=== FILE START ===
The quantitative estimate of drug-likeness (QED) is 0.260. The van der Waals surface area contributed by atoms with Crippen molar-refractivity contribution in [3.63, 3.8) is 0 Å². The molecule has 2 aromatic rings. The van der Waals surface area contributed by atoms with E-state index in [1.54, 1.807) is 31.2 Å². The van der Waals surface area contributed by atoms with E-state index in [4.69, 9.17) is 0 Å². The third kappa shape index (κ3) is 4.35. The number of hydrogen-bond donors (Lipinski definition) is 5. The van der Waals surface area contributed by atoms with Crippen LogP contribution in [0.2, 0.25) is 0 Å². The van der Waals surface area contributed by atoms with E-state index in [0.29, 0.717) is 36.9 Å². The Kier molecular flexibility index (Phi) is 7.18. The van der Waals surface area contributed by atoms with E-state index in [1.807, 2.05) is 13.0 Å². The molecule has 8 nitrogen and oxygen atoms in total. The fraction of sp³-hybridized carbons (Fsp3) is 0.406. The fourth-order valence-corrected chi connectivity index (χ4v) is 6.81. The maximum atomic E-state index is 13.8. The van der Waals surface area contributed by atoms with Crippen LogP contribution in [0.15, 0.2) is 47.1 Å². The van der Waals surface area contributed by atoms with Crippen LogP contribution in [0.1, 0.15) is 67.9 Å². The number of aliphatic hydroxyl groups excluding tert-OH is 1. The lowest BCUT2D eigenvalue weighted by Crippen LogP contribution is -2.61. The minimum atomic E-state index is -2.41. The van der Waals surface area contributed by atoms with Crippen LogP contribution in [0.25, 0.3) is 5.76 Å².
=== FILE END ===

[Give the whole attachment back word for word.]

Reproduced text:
The quantitative estimate of drug-likeness (QED) is 0.260. The van der Waals surface area contributed by atoms with Crippen molar-refractivity contribution in [3.63, 3.8) is 0 Å². The molecule has 2 aromatic rings. The van der Waals surface area contributed by atoms with E-state index in [1.54, 1.807) is 31.2 Å². The van der Waals surface area contributed by atoms with E-state index in [4.69, 9.17) is 0 Å². The third kappa shape index (κ3) is 4.35. The number of hydrogen-bond donors (Lipinski definition) is 5. The van der Waals surface area contributed by atoms with Crippen LogP contribution in [0.2, 0.25) is 0 Å². The van der Waals surface area contributed by atoms with E-state index in [0.29, 0.717) is 36.9 Å². The Kier molecular flexibility index (Phi) is 7.18. The van der Waals surface area contributed by atoms with E-state index in [1.807, 2.05) is 13.0 Å². The molecule has 8 nitrogen and oxygen atoms in total. The fraction of sp³-hybridized carbons (Fsp3) is 0.406. The fourth-order valence-corrected chi connectivity index (χ4v) is 6.81. The maximum atomic E-state index is 13.8. The van der Waals surface area contributed by atoms with Crippen LogP contribution in [0.15, 0.2) is 47.1 Å². The van der Waals surface area contributed by atoms with Crippen LogP contribution in [0.1, 0.15) is 67.9 Å². The number of aliphatic hydroxyl groups excluding tert-OH is 1. The lowest BCUT2D eigenvalue weighted by Crippen LogP contribution is -2.61. The minimum atomic E-state index is -2.41. The van der Waals surface area contributed by atoms with Crippen LogP contribution in [0.25, 0.3) is 5.76 Å².